Let’s not forget to give praise for excellent care in the NHS

From: Anne Brown, Garside Buildings, Penistone.

I CAN appreciate that positive comments do not make good news stories, but the NHS and staff are always being hammered with negativity. My mum was recently admitted to the Leeds General Infirmary following a massive stroke. She died after 11 days, never having regained consciousness.

I have worked as a carer for 20 years and have had cause myself to criticise medical staff during this time. I do understand professionally how a patient should be attended to.

Sign up to our daily newsletter

The i newsletter cut through the noise

The care and attention given to my mum was amazing from start to finish; from paramedics, A&E and Wards 21 and 27.

The medical care, personal care, attention given to pressure and mouth care were exemplary. They all treated her so compassionately and in a dignified manner, explaining what was happening throughout.

On top of the above they were so considerate to the family, both on the telephone and on the ward. They helped us towards the inevitable, sad outcome with information about changes to expect, both verbally and in writing. I am so grateful to all the staff who were involved with my mother. They do not have an easy job, especially when the patient is dying. They continue working quietly and efficiently, but must feel so undermined by criticisms of their vocation.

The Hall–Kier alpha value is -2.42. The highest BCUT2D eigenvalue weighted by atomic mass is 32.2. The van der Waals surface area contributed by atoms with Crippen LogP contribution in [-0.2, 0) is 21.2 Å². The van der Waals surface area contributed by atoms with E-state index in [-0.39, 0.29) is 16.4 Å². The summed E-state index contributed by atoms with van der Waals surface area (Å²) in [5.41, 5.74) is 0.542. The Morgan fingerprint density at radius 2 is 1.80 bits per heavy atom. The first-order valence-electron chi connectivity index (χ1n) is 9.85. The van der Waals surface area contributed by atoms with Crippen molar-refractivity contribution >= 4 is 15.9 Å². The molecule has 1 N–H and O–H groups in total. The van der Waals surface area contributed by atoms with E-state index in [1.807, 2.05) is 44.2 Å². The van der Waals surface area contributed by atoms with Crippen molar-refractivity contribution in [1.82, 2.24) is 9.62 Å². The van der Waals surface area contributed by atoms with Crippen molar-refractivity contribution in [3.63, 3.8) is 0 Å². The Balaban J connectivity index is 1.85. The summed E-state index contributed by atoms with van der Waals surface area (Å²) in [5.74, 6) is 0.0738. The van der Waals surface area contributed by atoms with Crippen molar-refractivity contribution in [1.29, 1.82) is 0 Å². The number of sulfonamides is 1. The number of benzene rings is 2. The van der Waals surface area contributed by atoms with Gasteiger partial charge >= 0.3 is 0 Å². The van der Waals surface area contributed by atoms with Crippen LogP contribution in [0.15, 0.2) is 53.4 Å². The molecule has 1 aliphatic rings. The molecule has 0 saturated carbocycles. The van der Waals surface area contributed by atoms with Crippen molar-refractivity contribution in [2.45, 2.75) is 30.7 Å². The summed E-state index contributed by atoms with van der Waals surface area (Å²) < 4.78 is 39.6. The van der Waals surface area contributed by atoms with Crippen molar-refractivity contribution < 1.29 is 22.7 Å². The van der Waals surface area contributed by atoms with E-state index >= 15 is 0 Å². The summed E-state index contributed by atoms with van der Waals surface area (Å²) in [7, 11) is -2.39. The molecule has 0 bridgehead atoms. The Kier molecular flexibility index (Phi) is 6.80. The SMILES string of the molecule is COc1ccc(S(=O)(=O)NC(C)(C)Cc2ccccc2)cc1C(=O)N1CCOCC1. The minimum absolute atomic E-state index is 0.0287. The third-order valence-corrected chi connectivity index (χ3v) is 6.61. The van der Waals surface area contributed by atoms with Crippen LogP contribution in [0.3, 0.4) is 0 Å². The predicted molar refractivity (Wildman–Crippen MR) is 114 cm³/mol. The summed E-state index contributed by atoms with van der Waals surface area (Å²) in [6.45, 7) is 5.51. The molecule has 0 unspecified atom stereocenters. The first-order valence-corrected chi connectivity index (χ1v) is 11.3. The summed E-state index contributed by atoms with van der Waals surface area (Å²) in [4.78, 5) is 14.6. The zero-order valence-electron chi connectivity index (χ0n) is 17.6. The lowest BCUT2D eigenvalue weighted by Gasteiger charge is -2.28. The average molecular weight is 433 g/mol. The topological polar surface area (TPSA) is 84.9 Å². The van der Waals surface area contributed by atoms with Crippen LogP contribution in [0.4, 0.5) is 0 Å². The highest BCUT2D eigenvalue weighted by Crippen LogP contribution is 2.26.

From: Bill Heppell, Rawcliffe Lane, York.

FOLLOWING major cancer surgery at St James’s Hospital, Leeds, about four years ago, and the cancellation of the follow-up clinic in York, I received notification of my 
latest appointment at St James’s – six months having stretched to nine.

The letter said that the Trust had set up a new voice reminder service which I could opt out of by calling the number given. I tried for three days but the number was either engaged, out of action or unanswered.

I cannot believe that whoever has commissioned this service and presumably pays for it has listened to it. I was called by an Indian lady, address unknown, whose voice was so low it was difficult to follow her instructions to press different buttons on my phone and then put in my date of birth.

Why can’t the hospital trust employ an Englishman or woman, preferably with a Yorkshire accent?

I also expect William Hague to keep his word that in Parliament we will have only English votes on English issues, no matter what the pathetic Nick Clegg and Ed Miliband say.